If you're not familiar with them, Beyblades are basically spinning tops on steroids. They come with a launcher and ripcords which shoot the Beyblade into an arena where they do battle with a fellow Beyblades. I've blogged about Beyblades in the past, pointing out that they sell for big money on eBay. After congratulating Janet on her mega score, I advised her to check other auctions on Ebay in order to get some ideas on how to list them. I added that taking plenty of photographs was important, since it gives bidders the opportunity to look over the toys. Janet followed these steps, posting her Beyblade lot in a seven day auction with a confident starting bid of $49 dollars. She also provided me a link to the listing. This way, I could watch the bids roll in. The only problem was...there were no bids!

I have to say, I was more then a little surprised. Like a coach watching his player on the field, I nervously paced the eBay sidelines while Janet's auction sat dormant with no bids. As the days ticked by with still no bids, I wondered what was going on? Sure, I know buyers often like to watch an auction for a loooong time before bidding, but kid's toys are usually different. Kids have no patience-they bug their parents to get the bidding started! I began to wonder what the problem was? Did the bottom drop out of the BeyBlade market? Had the Beyblades craze end without anyone informing me? Whatever it was, the auction dragged on. Day five of the auction came and went with still no bids. Things were getting worrisome-the Dude's reputation was on the line here! It's sort of embarrassing when you tell folks that something is a big seller...then that something doesn't sell. Talk about getting egg on your face...I was ready to break out the washrag!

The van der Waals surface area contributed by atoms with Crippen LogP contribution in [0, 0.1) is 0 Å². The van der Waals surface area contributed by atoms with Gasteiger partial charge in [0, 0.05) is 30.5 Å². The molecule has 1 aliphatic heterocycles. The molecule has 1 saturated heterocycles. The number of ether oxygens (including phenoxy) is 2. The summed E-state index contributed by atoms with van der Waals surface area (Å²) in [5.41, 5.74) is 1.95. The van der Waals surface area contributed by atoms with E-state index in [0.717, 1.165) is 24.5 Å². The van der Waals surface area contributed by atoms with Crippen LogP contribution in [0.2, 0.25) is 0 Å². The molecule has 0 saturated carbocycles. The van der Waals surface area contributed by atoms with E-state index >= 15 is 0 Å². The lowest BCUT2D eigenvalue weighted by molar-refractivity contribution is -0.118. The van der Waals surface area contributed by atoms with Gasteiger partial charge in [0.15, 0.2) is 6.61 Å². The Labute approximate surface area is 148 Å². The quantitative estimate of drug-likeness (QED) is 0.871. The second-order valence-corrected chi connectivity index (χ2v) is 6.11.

But despite the depressing lack of bids, Janet found a nice way to put a positive spin on the whole ordeal. About halfway through the auction, with no bids yet, here's what she wrote to me:

"Dude......Here is what I'm thinking. If I were to go to the movies, even on senior day, it would cost right around $7.  Add in my popcorn (that I MUST Have) and I am at more than $10 dollars. That's the same money I have into these tops! Heck, the entertainment just researching, listing and following has been worth much more than the $10 I have invested! I'm all good with them selling for just enough to cover my cost and postage ......I suspect I will have a nice profit. But if I don't, I figure that the entertainment value has me in the black before I receive single bid. I want to thank you again for all the things you have taught me!" - Janet  

I couldn't agree more with Janet's positive outlook. (Especially the part about eating popcorn in a movie-I MUST have movie popcorn too!) But fortunately, Janet didn't have to settle for just covering her costs. It took a while, but after a long wait, Janet watched three eBay bidders battle it out for her Beyblades. When the battle was over and the dust settled, Janet's Beyblades sold for an incredible $76 dollars!  After the auction ended, Janet contacted me again to say thanks. (Which was very nice of her.) She also told me something very interesting, pointing out that her auction had over 350 page views. An awesome auction for Janet and a testament to Beyblades continued popularity. Congrats to Janet on a great score and an outstanding profit of $66 dollars. That should pay for a lot of movie popcorn!

So until otherwise noted, let me just say it again...

                               When you see Beyblades...buy em!!!! 

Have you flipped any Beyblades, or similar toy? Share your story in the comment section below.    

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Tuesday, April 8, 2014

Is there a return policy at garage sales?

In my town, the start of the garage sale season began last week. Overall, I'd have to say it was a pretty good opening day. What started off as three sales, turned into more, as I came across a few bonus sales not listed on Craigslist. I did better then expected. In all, I bought four things, and oh yeah, I made one return. You read that right. I actually returned something to a seller only hours after I bought it. It's the first time I've ever made a garage sale return. Although I'll admit it's unusual to return something to seller, you'll see why I did it after I share the story.